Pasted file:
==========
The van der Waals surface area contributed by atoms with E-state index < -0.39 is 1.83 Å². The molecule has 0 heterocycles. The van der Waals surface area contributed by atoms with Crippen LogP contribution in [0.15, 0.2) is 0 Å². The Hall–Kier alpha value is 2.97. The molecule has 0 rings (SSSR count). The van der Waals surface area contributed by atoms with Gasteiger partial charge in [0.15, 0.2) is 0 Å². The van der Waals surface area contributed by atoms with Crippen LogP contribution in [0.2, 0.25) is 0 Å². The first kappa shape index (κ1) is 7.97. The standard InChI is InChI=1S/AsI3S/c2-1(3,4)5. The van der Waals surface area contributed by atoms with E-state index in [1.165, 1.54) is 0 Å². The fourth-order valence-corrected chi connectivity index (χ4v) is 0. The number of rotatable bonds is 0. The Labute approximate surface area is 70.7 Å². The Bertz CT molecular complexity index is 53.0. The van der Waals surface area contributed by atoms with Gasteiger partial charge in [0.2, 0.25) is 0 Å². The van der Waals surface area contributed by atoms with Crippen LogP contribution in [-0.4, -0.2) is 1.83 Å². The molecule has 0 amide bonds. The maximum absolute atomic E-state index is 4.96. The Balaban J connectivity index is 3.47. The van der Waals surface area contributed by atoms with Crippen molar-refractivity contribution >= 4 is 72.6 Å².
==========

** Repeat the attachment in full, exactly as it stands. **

The van der Waals surface area contributed by atoms with E-state index < -0.39 is 1.83 Å². The molecule has 0 heterocycles. The van der Waals surface area contributed by atoms with Crippen LogP contribution in [0.15, 0.2) is 0 Å². The Hall–Kier alpha value is 2.97. The molecule has 0 rings (SSSR count). The van der Waals surface area contributed by atoms with Gasteiger partial charge in [0.15, 0.2) is 0 Å². The van der Waals surface area contributed by atoms with Crippen LogP contribution in [0.2, 0.25) is 0 Å². The first kappa shape index (κ1) is 7.97. The standard InChI is InChI=1S/AsI3S/c2-1(3,4)5. The van der Waals surface area contributed by atoms with E-state index in [1.165, 1.54) is 0 Å². The fourth-order valence-corrected chi connectivity index (χ4v) is 0. The number of rotatable bonds is 0. The Labute approximate surface area is 70.7 Å². The Bertz CT molecular complexity index is 53.0. The van der Waals surface area contributed by atoms with Gasteiger partial charge in [0.2, 0.25) is 0 Å². The van der Waals surface area contributed by atoms with Crippen LogP contribution in [-0.4, -0.2) is 1.83 Å². The molecule has 0 amide bonds. The maximum absolute atomic E-state index is 4.96. The Balaban J connectivity index is 3.47. The van der Waals surface area contributed by atoms with Crippen molar-refractivity contribution >= 4 is 72.6 Å².